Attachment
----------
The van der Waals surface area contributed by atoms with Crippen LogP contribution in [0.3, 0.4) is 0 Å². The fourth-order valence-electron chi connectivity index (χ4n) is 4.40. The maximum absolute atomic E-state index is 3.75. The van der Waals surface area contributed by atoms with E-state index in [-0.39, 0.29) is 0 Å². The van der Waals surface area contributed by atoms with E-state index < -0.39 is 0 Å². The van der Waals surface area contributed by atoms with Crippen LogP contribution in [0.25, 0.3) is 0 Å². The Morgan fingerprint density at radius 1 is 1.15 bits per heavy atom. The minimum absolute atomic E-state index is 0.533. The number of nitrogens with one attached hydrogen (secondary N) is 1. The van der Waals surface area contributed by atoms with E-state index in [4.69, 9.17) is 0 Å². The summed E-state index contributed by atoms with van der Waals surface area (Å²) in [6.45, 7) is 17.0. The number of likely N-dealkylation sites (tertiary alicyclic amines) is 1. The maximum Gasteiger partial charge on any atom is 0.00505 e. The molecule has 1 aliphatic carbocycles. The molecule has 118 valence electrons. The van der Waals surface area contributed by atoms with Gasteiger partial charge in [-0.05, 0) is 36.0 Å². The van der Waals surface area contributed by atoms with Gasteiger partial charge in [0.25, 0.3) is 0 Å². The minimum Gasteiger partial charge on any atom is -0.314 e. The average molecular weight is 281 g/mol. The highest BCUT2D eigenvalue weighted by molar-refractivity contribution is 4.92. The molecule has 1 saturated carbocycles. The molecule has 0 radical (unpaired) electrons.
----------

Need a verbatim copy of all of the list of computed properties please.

The van der Waals surface area contributed by atoms with Crippen LogP contribution in [0.3, 0.4) is 0 Å². The fourth-order valence-electron chi connectivity index (χ4n) is 4.40. The maximum absolute atomic E-state index is 3.75. The van der Waals surface area contributed by atoms with E-state index in [-0.39, 0.29) is 0 Å². The van der Waals surface area contributed by atoms with E-state index < -0.39 is 0 Å². The van der Waals surface area contributed by atoms with Crippen LogP contribution in [0.25, 0.3) is 0 Å². The Morgan fingerprint density at radius 1 is 1.15 bits per heavy atom. The minimum absolute atomic E-state index is 0.533. The number of nitrogens with one attached hydrogen (secondary N) is 1. The van der Waals surface area contributed by atoms with E-state index in [4.69, 9.17) is 0 Å². The summed E-state index contributed by atoms with van der Waals surface area (Å²) in [6.45, 7) is 17.0. The number of likely N-dealkylation sites (tertiary alicyclic amines) is 1. The maximum Gasteiger partial charge on any atom is 0.00505 e. The molecule has 1 aliphatic carbocycles. The molecule has 118 valence electrons. The van der Waals surface area contributed by atoms with Gasteiger partial charge in [-0.05, 0) is 36.0 Å². The van der Waals surface area contributed by atoms with Gasteiger partial charge in [0.25, 0.3) is 0 Å². The minimum Gasteiger partial charge on any atom is -0.314 e. The average molecular weight is 281 g/mol. The highest BCUT2D eigenvalue weighted by molar-refractivity contribution is 4.92. The molecule has 1 saturated carbocycles. The molecule has 0 radical (unpaired) electrons.